The dynasty will go on. Standards will not drop. Success will continue. That is New Zealand's firm belief, despite an imminent overhaul of coaching staff and players.
The epic events at Twickenham provided comprehensive proof that the modern-day All Blacks are the greatest team in the sport's history. Rugby may not see their like again.
Indeed, they deserve recognition in the pantheon of all sports and all eras.
In the aftermath of their deserved triumph at the home of English rugby, the first side to retain the World Cup were being spoken about in the same breath as Brazil's champion footballers of 1970 and the West Indies cricket kings who owned the Eighties and early Nineties. Placing them in such exalted company is entirely justified.
Here are the facts. In terms of win percentage, no country come close to Steve Hansen's men. Since winning the 2011 tournament, they have triumphed in 49 Tests of the 54 they have played, drawing two and losing three.
They have been the undisputed No 1 team in the global rankings throughout that period.
Putting aside their collective class, they possess two icons who bestride the sport.
Hansen has acclaimed his captain, Richie McCaw, as the best player the world has seen.
That is fair comment about the flanker who has twice lifted the Webb Ellis Cup and stayed at the pinnacle of his profession over a record-breaking career.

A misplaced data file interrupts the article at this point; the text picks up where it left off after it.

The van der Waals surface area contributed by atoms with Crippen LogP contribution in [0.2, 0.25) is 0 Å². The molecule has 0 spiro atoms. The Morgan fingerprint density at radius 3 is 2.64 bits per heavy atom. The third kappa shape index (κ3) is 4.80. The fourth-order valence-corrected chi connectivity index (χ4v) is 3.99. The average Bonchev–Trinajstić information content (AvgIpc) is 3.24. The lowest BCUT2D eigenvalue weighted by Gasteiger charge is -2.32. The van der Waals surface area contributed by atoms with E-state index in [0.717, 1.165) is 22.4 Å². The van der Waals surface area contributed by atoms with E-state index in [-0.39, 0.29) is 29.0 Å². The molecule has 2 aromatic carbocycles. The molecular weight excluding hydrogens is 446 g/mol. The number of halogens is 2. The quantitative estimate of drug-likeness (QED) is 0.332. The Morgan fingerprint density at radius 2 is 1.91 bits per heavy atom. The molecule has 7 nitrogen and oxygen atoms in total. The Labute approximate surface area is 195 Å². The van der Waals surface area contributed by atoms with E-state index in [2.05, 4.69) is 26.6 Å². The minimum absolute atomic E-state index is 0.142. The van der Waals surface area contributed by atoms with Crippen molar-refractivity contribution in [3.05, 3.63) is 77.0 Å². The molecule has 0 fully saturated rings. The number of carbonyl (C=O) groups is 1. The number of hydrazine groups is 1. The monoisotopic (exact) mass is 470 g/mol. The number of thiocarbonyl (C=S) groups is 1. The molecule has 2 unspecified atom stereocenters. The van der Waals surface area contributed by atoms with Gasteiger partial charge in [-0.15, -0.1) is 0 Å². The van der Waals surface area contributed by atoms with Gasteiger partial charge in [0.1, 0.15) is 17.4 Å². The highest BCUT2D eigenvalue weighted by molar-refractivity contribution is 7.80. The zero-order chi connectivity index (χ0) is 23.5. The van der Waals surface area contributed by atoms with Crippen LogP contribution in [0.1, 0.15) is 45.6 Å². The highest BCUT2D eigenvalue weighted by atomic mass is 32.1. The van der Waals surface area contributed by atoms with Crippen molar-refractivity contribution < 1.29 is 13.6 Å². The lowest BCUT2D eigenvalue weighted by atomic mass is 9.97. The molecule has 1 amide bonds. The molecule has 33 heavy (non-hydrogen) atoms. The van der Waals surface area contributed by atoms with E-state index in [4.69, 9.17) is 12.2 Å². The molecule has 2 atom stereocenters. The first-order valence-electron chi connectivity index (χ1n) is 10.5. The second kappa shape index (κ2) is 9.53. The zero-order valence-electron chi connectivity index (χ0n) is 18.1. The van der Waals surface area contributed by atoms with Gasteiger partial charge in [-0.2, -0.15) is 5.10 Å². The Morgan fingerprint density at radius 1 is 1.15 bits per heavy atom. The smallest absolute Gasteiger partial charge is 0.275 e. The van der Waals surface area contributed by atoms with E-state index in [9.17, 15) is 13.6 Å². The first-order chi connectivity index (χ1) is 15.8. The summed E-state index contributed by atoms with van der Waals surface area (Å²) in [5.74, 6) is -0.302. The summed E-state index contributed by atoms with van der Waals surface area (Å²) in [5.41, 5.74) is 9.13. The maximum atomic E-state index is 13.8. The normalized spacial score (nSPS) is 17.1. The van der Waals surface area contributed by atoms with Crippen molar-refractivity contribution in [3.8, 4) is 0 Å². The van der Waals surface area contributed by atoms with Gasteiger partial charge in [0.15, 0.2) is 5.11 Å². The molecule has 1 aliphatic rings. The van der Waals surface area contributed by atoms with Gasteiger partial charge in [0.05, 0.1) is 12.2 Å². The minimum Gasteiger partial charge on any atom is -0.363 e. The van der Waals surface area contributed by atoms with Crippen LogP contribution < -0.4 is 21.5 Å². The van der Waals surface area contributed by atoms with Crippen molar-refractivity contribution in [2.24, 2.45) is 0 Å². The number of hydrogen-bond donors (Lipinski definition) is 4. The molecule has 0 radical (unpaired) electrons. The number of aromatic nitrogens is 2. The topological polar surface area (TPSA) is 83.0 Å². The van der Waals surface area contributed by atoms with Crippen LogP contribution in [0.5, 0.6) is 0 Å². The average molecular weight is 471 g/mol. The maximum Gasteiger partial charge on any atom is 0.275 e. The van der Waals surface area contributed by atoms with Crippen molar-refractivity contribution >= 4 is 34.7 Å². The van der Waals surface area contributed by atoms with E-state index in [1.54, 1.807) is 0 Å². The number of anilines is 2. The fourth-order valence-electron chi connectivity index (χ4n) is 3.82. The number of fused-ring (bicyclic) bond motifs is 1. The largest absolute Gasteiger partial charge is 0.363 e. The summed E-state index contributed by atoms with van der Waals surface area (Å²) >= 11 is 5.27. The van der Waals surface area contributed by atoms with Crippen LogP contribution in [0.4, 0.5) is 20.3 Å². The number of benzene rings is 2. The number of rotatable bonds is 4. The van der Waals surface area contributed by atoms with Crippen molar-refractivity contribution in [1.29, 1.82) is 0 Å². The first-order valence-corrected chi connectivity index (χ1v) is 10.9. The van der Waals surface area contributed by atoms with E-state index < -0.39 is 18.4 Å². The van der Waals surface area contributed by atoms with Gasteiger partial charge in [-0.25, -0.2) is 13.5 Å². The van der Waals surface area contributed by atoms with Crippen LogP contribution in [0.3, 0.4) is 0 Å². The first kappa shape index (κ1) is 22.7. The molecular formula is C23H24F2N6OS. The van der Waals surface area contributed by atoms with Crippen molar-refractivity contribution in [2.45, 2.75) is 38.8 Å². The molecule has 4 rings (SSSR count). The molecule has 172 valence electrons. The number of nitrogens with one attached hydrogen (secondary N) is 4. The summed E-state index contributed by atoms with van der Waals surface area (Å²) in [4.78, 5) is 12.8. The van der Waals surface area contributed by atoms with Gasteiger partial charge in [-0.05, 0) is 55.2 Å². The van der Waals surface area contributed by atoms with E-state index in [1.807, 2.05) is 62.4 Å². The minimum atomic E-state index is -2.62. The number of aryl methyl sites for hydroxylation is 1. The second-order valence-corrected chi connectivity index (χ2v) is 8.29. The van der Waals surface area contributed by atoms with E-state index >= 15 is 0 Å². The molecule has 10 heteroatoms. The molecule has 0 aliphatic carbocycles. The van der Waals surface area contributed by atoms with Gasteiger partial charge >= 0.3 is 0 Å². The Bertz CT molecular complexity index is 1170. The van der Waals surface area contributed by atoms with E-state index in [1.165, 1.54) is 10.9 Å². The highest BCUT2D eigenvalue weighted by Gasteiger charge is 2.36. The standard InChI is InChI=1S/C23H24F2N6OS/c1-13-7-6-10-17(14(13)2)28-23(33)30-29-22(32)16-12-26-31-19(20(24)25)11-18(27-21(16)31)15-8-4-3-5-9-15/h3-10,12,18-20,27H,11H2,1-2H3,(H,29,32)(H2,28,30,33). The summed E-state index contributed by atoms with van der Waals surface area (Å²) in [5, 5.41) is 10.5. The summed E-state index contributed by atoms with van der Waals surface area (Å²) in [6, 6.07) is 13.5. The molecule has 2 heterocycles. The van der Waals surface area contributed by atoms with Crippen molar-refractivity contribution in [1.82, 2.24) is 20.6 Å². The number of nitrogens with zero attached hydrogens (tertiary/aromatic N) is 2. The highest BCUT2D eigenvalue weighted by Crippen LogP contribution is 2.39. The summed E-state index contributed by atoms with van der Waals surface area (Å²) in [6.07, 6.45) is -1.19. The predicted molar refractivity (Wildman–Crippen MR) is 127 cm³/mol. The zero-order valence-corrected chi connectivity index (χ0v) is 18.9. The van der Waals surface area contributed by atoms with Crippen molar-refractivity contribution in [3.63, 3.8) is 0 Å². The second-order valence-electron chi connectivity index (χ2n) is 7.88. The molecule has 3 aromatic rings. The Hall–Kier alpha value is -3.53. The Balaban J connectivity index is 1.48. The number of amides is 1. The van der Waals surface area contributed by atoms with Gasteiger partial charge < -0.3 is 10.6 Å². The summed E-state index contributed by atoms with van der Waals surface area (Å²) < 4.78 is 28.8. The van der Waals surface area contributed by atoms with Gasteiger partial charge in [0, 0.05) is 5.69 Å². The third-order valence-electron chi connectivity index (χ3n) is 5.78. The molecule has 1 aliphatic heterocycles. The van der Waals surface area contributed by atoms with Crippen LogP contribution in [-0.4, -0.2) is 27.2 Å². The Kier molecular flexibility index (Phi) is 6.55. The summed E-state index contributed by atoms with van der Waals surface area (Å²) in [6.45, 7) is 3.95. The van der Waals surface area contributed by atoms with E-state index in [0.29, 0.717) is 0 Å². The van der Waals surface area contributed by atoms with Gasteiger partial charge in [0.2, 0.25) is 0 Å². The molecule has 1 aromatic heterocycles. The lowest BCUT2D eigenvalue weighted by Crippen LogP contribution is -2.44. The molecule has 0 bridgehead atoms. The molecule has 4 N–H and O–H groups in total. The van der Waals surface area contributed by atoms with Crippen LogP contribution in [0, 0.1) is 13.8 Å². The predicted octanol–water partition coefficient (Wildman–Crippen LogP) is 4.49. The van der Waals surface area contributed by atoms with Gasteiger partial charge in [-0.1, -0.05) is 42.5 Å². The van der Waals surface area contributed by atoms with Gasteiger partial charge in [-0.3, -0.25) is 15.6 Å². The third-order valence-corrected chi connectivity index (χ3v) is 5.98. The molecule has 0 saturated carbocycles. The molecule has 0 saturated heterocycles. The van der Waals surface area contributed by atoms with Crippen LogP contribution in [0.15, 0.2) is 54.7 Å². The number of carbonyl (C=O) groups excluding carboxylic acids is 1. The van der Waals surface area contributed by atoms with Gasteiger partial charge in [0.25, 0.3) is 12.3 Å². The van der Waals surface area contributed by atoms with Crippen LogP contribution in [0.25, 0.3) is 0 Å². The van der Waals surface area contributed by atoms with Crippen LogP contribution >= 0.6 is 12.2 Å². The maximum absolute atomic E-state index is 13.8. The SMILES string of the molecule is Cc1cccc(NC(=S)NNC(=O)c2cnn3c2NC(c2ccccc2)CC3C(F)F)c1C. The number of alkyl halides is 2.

Close behind is Dan Carter; leading scorer in Tests, best No 10 ever, poster-boy and the playmaker who finally broke his World Cup jinx in comic-book fashion.
After a week of playing down the raft of retirements from their ranks, the All Blacks gave them a worthy send-off. In fact, they gave themselves the ultimate farewell gift.
Carter illuminated the grand occasion with 19 points - capped by the left-footer striking a right-footed conversion as his last act in Test rugby. Ma'a Nonu scored a slaloming try from long range, McCaw was everywhere and Conrad Smith dazzled before being replaced at half-time. Keven Mealamu and Tony Woodcock are the other veterans standing down.
They have swept aside all-comers, but now a period of transition looms. New Zealand must replace the irreplaceable. Yet, despite the scale of that task, Hansen is confident about that process.
'At some point we've got to ask: Where do we go next?' he said. 'Once we do that, it's back to the drawing board. We know we're losing five guys with over 100 Test caps. We're in pretty good shape to replace most of them.'
The Kiwi talent factory continues to churn out players capable of excelling in the international game. Despite that, it would be understandable if the phenomenal win-rate achieved in recent years now dips. Yet, Hansen won't contemplate such a scenario.
'I guess if we allow ourselves the luxury of saying it's OK to take a step back then that's what's going to happen,' he said. 'But if we're strong enough in our beliefs we'll say,
"No, just because those guys are leaving doesn't give us the right to step back, we've got to continue at that level if not improve".
'That'll be the attitude I'll be driving. If we don't, everyone will just whoosh past. We don't want that.'
The message to the chasing pack is clear: don't expect an easy ride from new-look New Zealand.
- Daily Mail